Peer leadership traits every emerging leader should posses

Last updated on 18 August 2023

Peer leaders are equal in most ways, but they rise to the occasion when others need help or support. [Source: Shutterstock]

You don’t require a fancy job title just to be a leader; some of the best leaders are those without a manager, supervisor or CEO label. Instead, these emerging leaders are known as peer leaders and for many it’s the first foray into leadership development.

  • Peer leaders want the very best for their team because they don’t rely on a position of power to boss others around. 
  • It’s more of a natural progression with a focus on guidance and motivation to achieve common goals as equals. 
  • Peer leaders often recognise a gap in leadership and they can step up to help struggling colleagues. It could be as simple as supporting new hires or encouraging others to socially interact inside and outside of work.

The best thing about peer leadership is it can be learned. So even though it may be intuitive for some, if you want to start making waves as a leader, you can do so by focusing on these top traits.

Observational skills

It’s important to understand and recognise when and where colleagues need help. Sure, there will always be times when they reach out and ask for advice, but recognising when someone is struggling and offering to help is a true sign of peer leadership. And remember, you’re not there to take over the task, but rather to give advice or show how they can do it themselves next time. But it all starts with keen observation and a natural instinct to help out.

Positive thinking

There’s no need to be a boundless optimist when leading but a positive approach to problem-solving helps take the stress out of a challenging situation. Leaders who reluctantly help others make it feel like a chore, yet a positive mindset means everyone benefits from teamwork. The most impactful peer leaders are endearing and encourage learning, inspire improvement and praise hard work.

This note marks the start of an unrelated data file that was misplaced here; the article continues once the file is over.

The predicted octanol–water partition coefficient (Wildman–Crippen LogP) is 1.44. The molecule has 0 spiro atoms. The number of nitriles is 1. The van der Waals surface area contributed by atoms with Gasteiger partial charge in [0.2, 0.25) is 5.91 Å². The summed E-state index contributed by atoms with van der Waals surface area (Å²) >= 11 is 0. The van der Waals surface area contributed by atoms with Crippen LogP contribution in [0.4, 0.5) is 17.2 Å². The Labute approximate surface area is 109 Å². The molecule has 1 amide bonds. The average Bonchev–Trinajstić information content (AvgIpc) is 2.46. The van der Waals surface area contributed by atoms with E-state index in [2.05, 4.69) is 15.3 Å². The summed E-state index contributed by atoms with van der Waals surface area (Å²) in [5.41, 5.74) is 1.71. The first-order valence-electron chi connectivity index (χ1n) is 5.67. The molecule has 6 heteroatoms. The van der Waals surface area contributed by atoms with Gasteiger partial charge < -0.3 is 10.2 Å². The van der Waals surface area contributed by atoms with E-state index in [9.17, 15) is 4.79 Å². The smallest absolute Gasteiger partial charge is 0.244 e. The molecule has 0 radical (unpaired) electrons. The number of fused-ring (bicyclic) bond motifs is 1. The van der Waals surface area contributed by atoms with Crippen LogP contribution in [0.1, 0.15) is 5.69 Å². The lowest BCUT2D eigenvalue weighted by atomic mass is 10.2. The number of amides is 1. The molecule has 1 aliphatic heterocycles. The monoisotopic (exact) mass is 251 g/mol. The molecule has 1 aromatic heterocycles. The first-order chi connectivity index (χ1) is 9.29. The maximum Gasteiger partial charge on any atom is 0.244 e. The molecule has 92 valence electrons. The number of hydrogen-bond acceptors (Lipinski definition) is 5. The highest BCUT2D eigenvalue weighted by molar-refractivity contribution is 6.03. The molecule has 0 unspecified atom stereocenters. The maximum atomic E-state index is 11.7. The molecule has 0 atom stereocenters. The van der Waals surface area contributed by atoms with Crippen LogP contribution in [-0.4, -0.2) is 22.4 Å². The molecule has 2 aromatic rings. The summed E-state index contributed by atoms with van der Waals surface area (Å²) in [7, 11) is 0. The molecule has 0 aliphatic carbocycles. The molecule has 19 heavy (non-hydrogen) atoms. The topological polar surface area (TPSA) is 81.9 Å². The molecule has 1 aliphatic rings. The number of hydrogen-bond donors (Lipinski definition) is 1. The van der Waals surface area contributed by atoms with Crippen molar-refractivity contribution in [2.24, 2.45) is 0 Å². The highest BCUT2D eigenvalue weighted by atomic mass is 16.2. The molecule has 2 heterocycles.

Empathy is a top leadership skill which also goes hand-in-hand with compassion, another intuitive soft skill. An effective leader who can side with their peers, see things from their perspective and show compassion is always highly valued in the workplace. Your emotional instincts are crucial to fostering a supportive work environment. 

Effective listening

Active listening is an essential skill for leaders and it’s one you can practice at any time. You’re there to listen to your peers; put them in a position where they feel recognised, give them time to express their feelings and allow them to lead the conversation. Leaders should never enter a situation by barking orders and leaving. Instead, be attentive to verbal or nonverbal cues and use them as tools to build a positive exchange.


There’s a common theme among the top peer leadership traits: authenticity. Peer leaders have to be themselves, rather than trying to force leadership or opinions on others. The most respected peer leaders are genuine: there’s genuine interest in helping others with no personal gain. You’ll find some of these traits are what make authentic leaders so impactful as trust and accountability are always important for peer leaders. 


The best leaders can adapt to any situation. They’re not rigid in the way they solve problems or do things and they can embrace the fact others use different tactics or methods. So you’re not trying to convince others there’s a “better way” to get the job done. You’re willing to meet others in the middle, revise plans and help the whole team enjoy a flexible work environment where new ideas are welcomed. 


Above all else, a peer leader has to be reliable; someone who can be counted on as a mentor or advisor. Of course, this should never come at the expense of your own work, so it’s important to always communicate effectively with peers to ensure everyone understands peer leaders are still equals. You just have the knack of taking charge when others are looking for guidance. This kind of reliable peer leader is a must-have in any team. 

young leaders
emerging leaders
leadership development
peer leaders
peer leadership
soft skills
effective listening
empathy and compassion